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Epigrams by Martial

Epigrams (1973)

by Martial

Other authors: See the other authors section.

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Showing 5 of 5
Martial is the author you are supposed to pick up when you want to deflate someone's notion of what a 'classic' is.
This books does everything in its power to hide who Martial really was; all the truly vulgar poems have been expunged from the collection. Probably best to wait for a collection that is not concerned about offending people's sensibilities. ( )
  M.Campanella | Feb 19, 2015 |
In which I realize that my boredom with and occasional distaste for the classics is due to my own silly post-romantic desire for The Great Work rather than for the good one. Martial is hilarious, the translation adds in rhyme to give us some flavor and make the sting in the tail a little more obvious. Even better, it's dual-language. The later books are a little dull, and almost ruined by genuine, heartfelt sentiment and mourning, as well as, I feel, a general weakening of Martial's sneer. Is this Great Literature? No, thank god. Is it better than trawling through endless pages of bowel-churning love poetry? Substantially. Avoid, however, if you're distressed by performed bigotry. ( )
1 vote stillatim | Dec 29, 2013 |
Edition: // Descr: xx, 491 p. 17 cm. // Series: The Loeb Classical Library Call No. { 877 M36-L vol I. } Series Edited by E.H. Warmington With an English Translation by Walter C.A. Ker Contains Latin and English Versions and Bibliography Volume I. // //
  ColgateClassics | Oct 26, 2012 |
Edition: // Descr: v, 568 p. 17 cm. // Series: The Loeb Classical Library Call No. { 877 M36-L vol II. } Series Edited by T.E. Page With an English Translation by Walter C.A. Ker Contains Latin and English Versions, Index of Proper Names, and Index of First Lines Volume II. // //
  ColgateClassics | Oct 26, 2012 |
Fantastically bawdy, witty and sharp, I read this in a day. This is a bit misleading, because the Penguin edition is a bit of a best of, rather than every epigram Martial wrote. Still, these give a fascinating insight into the Roman world. I much prefer the underbelly-type works, like this and Juvenal, to the epics of poets like Virgil. ( )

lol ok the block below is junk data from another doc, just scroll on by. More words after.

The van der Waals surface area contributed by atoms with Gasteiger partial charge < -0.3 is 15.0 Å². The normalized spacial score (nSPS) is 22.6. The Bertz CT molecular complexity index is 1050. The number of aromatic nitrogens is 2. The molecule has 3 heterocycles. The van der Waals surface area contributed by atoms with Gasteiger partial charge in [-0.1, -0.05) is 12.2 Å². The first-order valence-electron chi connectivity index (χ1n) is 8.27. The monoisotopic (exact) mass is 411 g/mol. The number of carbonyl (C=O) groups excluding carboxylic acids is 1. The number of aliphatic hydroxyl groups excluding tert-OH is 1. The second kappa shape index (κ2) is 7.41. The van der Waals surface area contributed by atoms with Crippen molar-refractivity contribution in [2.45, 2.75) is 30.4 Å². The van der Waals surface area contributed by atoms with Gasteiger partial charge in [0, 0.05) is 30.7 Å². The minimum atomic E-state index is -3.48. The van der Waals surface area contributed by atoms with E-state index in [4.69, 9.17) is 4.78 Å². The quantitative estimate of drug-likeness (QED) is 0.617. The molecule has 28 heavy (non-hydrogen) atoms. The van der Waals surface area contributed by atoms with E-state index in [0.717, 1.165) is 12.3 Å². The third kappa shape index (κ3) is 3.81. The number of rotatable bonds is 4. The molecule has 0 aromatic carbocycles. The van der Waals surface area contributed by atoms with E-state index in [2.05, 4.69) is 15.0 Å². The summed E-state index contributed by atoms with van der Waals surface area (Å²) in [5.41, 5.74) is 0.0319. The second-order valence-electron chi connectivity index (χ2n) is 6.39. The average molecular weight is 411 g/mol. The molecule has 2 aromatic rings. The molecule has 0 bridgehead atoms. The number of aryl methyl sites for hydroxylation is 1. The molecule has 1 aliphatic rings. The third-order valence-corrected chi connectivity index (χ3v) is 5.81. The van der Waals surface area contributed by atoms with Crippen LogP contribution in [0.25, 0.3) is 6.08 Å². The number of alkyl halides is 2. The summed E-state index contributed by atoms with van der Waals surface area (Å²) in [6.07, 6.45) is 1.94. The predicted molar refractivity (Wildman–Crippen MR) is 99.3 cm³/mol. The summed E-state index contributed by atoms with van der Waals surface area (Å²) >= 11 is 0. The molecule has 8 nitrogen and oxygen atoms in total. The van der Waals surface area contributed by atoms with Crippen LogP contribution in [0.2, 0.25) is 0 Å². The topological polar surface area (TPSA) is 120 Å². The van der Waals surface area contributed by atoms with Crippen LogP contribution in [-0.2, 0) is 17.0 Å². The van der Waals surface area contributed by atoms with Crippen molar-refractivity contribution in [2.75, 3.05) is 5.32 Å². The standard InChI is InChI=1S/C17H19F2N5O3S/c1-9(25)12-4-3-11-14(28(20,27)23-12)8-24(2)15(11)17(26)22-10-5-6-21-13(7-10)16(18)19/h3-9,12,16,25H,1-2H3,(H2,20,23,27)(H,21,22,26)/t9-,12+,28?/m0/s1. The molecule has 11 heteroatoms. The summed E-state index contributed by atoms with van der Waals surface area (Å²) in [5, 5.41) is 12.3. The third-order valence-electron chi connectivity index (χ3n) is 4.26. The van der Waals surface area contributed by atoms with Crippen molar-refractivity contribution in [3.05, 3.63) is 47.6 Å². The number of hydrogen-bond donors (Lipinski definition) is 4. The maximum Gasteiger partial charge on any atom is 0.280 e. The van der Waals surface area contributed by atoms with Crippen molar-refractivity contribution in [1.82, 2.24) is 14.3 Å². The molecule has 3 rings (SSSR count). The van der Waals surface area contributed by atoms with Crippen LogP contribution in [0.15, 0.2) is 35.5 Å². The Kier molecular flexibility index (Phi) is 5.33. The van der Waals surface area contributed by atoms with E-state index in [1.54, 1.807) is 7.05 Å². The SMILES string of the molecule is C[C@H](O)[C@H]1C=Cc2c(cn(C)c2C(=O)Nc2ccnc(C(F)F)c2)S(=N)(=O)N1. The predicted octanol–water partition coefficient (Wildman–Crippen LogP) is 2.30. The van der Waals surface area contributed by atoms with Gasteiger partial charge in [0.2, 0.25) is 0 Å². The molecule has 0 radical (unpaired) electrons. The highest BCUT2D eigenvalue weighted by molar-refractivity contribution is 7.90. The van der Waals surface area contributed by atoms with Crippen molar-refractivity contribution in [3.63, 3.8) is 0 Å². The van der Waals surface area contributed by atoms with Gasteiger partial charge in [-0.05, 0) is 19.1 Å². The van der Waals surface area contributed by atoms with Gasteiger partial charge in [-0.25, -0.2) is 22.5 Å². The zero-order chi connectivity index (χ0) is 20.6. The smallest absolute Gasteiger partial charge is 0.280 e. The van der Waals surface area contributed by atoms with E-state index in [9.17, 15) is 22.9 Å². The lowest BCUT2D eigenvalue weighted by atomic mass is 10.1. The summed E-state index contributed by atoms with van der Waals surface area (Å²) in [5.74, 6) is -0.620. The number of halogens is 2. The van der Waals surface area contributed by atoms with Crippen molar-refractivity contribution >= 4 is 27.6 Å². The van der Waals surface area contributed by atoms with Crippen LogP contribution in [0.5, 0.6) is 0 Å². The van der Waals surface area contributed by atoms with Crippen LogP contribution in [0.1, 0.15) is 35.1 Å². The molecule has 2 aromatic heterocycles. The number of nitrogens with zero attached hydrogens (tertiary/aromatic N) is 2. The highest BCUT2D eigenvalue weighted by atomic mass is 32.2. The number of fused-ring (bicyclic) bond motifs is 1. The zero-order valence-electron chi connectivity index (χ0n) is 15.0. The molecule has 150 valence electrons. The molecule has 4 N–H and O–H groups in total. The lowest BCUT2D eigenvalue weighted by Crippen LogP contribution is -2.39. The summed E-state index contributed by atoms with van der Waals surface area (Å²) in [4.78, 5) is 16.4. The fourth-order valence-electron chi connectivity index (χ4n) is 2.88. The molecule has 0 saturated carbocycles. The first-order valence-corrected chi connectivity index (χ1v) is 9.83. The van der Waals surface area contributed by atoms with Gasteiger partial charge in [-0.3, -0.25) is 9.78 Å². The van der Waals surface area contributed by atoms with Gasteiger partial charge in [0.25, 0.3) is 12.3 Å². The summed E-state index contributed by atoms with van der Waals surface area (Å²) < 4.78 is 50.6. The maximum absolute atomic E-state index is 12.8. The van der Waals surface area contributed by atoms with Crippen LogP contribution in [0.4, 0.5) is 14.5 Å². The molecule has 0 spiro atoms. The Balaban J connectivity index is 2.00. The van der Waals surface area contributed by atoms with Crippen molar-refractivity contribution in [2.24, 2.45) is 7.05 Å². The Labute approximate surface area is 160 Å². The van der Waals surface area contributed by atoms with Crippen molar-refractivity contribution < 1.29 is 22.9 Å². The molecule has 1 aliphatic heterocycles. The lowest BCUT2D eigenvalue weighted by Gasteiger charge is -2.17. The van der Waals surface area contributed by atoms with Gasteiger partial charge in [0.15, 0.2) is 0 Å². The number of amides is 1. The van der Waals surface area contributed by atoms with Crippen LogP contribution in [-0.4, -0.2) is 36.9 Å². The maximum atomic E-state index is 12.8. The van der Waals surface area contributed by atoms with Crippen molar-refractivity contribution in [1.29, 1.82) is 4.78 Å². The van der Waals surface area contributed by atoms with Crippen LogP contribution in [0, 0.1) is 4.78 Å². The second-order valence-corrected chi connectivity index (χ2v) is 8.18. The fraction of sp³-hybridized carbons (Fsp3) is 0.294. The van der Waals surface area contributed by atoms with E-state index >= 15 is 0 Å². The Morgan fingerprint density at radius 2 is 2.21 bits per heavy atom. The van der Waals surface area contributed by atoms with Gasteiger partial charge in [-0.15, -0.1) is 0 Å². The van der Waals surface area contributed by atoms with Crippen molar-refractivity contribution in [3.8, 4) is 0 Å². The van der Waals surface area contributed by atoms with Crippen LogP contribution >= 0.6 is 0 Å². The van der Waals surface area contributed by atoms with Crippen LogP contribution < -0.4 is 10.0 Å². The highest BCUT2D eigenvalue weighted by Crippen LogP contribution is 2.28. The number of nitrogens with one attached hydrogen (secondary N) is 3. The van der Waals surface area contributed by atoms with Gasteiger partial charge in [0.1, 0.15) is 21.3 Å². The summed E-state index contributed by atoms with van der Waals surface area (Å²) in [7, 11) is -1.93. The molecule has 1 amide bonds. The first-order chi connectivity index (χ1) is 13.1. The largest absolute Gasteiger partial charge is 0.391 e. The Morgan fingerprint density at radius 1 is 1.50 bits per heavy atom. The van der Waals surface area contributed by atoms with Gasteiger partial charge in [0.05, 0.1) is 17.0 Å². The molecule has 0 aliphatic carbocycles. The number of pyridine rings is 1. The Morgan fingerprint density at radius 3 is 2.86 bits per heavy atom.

1 vote notmyrealname | Nov 18, 2008 |
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» Add other authors (50 possible)

Author nameRoleType of authorWork?Status
Martialprimary authorall editionscalculated
Ceronetti, GuidoTranslatorsecondary authorsome editionsconfirmed
Cobos Fajardo, AntoniTranslatorsecondary authorsome editionsconfirmed
Howell, PeterIntroductionsecondary authorsome editionsconfirmed
Lindsay, W. M.Editorsecondary authorsome editionsconfirmed
Michie, JamesTranslatorsecondary authorsome editionsconfirmed
Schnur, Harry C.Translatorsecondary authorsome editionsconfirmed
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Amazon.com Product Description (ISBN 0140443509, Paperback)

Martial, like many of the Latin poets, was born in Bibilis, Spain, probably around 38-41 AD. He appears to have lived in Rome for nearly thirty-four years, under the patronage of the great Spaniard Senaca, the Younger. He belonged to a class of intellectuals who were in resolute opposition to the emperor Domitian, so many times figures like Cicero, Brutus, and Pompey are used as literary devices against the crazed tyrant. Martial's poems are definitely modelled off of Catullus' epigrams and elegiac verses, although they are different in meaning and theme. These poems are hilarious and audacious, cruel, lewd, charming, spiteful, and creative; and they bring to life the social and political milieu of Rome.

(retrieved from Amazon Thu, 12 Mar 2015 18:22:23 -0400)

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